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Brazilian Journal of Food Technology

On-line version ISSN 1981-6723

Braz. J. Food Technol. vol.22  Campinas  2019  Epub Apr 01, 2019

http://dx.doi.org/10.1590/1981-6723.04418 

ORIGINAL ARTICLE

Antioxidant and antibacterial activity and preliminary toxicity analysis of four varieties of avocado (Persea americana Mill.)

Atividades antioxidante e antibacteriana e análise preliminar da toxicidade de diferentes variedades de abacate (Persea americana Mill.)

Daieni Alves Vieira Amado1  * 
http://orcid.org/0000-0002-3853-6092

Giovani Andrey Bet Helmann1 

Alessandra Maria Detoni2 

Sérgio Luiz Colucci de Carvalho3 

Caroline Mariana de Aguiar1 

Clayton Antunes Martin1 

Tatiana Shioji Tiuman1 

Solange Maria Cottica1 
http://orcid.org/0000-0003-3183-2531

1 Universidade Tecnológica Federal do Paraná (UTFPR), Departamento de Processos Químicos, Toledo/PR - Brasil

2 Instituto Agronômico do Paraná (IAPAR), Estação Experimental de Santa Tereza do Oeste, Santa Tereza do Oeste/PR - Brasil

3 Instituto Agronômico do Paraná (IAPAR), Estação Experimental de Londrina, Londrina/PR - Brasil

Abstract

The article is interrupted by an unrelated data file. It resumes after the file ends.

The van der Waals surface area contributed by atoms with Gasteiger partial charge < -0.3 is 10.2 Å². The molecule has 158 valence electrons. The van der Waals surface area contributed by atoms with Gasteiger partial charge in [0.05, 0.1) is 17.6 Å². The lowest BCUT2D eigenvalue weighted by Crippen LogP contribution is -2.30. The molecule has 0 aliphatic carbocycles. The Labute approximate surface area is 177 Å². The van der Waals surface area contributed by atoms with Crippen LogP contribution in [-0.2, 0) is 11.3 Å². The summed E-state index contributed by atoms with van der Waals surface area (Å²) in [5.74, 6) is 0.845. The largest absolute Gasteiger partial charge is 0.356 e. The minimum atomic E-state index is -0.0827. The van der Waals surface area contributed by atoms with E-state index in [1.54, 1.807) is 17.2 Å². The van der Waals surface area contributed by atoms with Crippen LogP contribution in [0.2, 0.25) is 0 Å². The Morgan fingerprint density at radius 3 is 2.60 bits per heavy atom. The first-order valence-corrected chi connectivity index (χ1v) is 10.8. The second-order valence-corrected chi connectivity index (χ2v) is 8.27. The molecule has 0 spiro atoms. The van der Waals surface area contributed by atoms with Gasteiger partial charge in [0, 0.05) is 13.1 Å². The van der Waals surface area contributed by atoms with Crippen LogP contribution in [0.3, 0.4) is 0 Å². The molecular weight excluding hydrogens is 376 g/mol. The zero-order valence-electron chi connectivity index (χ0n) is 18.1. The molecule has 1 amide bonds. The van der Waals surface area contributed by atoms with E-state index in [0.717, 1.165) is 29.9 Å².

The antioxidant and antibacterial activity and toxicity of natural products can change according to plant variety, as well as the part of the plant which is analyzed. In this study, peel, pulp and seed of four avocado varieties (Quintal, Fortuna, Margarida, and Hass) were analyzed for antioxidant and antibacterial properties and toxicity. There are few studies in the literature comparing these three first varieties. Antioxidant capacity was measured using the DPPH (2,2-diphenyl-1-picrylhydrazil), ABTS [2,2'-azino-bis- (3-ethylbenzothiazoline-6-sulfonic acid)], and FRAP (Ferric Reducing Ability Power) methods, along with the content of phenolic compounds and flavonoids. Principal component analysis was applied for antioxidant tests. Antibacterial activity against food pathogens was assessed by the minimum inhibitory concentration and minimum bactericidal concentration tests. Toxicity was evaluated against Artemia salina and also by hemolytic activity. The ethanolic extract of Quintal variety peel presented the greatest antioxidant and antibacterial activity. This same extract showed no toxicity in the preliminary tests, and shows great potential for food industry application as an additive.